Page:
What followed was a weak Russian state, which allowed the North Atlantic Treaty Organization to begin a process of expansion that lasted 14 years (1991-2005) and which absorbed former members of the Warsaw Pact such as Poland, Bulgaria, Romania and the Baltic States, thus extending to Russia’s borders. NATO’s expansion occurred simultaneously with the economic strengthening of Western Europe and the intensification of the European construction process, a combination that quickly led to the emergence among the western states of a false sense of security. Consequently the Alliance was no longer a priority. For these countries the Russian threat was in the past and it was not to resurface anytime soon. The error in this judgment was that Russia doesn’t need the borders it had before 1991 to be a threat, especially to Eastern and Central Europe. In fact Russia doesn’t even have to be a developed state to represent a threat to begin with. As history has proven repeatedly, no matter how weak Russia was internally, its huge size itself and its enormous amount of natural resources provided the means though which it remained a threat first to its own periphery and than to the countries West of the periphery.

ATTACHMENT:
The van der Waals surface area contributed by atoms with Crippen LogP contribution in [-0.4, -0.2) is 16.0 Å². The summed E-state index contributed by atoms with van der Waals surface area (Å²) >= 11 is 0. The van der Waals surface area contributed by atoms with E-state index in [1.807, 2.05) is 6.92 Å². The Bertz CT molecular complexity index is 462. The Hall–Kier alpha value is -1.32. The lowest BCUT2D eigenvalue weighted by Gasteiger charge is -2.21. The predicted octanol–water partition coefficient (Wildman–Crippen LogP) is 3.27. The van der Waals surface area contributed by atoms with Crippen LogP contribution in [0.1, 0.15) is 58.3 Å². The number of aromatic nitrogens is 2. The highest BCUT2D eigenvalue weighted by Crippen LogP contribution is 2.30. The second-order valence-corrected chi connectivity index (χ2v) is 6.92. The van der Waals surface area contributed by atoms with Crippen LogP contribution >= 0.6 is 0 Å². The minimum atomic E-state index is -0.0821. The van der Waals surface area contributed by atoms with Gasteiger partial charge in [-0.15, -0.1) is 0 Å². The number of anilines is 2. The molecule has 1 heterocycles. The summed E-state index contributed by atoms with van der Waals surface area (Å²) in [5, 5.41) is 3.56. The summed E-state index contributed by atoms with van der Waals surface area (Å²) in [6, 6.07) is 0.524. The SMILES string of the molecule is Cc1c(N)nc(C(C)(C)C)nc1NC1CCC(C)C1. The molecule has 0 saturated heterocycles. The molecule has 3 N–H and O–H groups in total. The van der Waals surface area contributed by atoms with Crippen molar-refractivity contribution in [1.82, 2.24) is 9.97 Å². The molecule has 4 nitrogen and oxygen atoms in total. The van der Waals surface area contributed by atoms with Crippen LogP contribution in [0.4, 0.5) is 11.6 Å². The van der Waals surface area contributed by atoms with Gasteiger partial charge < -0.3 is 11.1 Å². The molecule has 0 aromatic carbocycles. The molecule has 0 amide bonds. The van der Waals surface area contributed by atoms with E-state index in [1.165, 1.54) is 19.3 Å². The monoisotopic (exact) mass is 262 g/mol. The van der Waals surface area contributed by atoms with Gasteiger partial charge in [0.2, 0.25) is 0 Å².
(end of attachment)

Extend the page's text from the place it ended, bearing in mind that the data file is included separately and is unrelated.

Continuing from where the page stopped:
In the first half of the 2000s, Putin managed to solve many of Russia’s internal problems – political problems mainly – and took the country out of a decade-long sleep. By taking advantage of the divisions between the Europeans and by the almost obsessive U.S. involvement in the Middle East, Russia began to gradually return to the forefront of European international relations. This re-emergence started almost simultaneously with the end of NATO’s expansion process. A period of several years in which Russia  partially restored its old sphere of influence followed, in areas such as Central Asia and parts of Eastern and Central Europe. To achieve this it used the tools by now characteristic to Russia: coups (e.g. Kyrgyzstan), creating domestic instability (e.g. Kyrgyzstan, Romania), energy (almost the entire European continent) and of course military intervention (e.g. Georgia). It should however be noted that Russia could not and will not be able to restore its sphere of influence which it had before 1991 because NATO is already extended well beyond the old NATO-Warsaw Pact borders.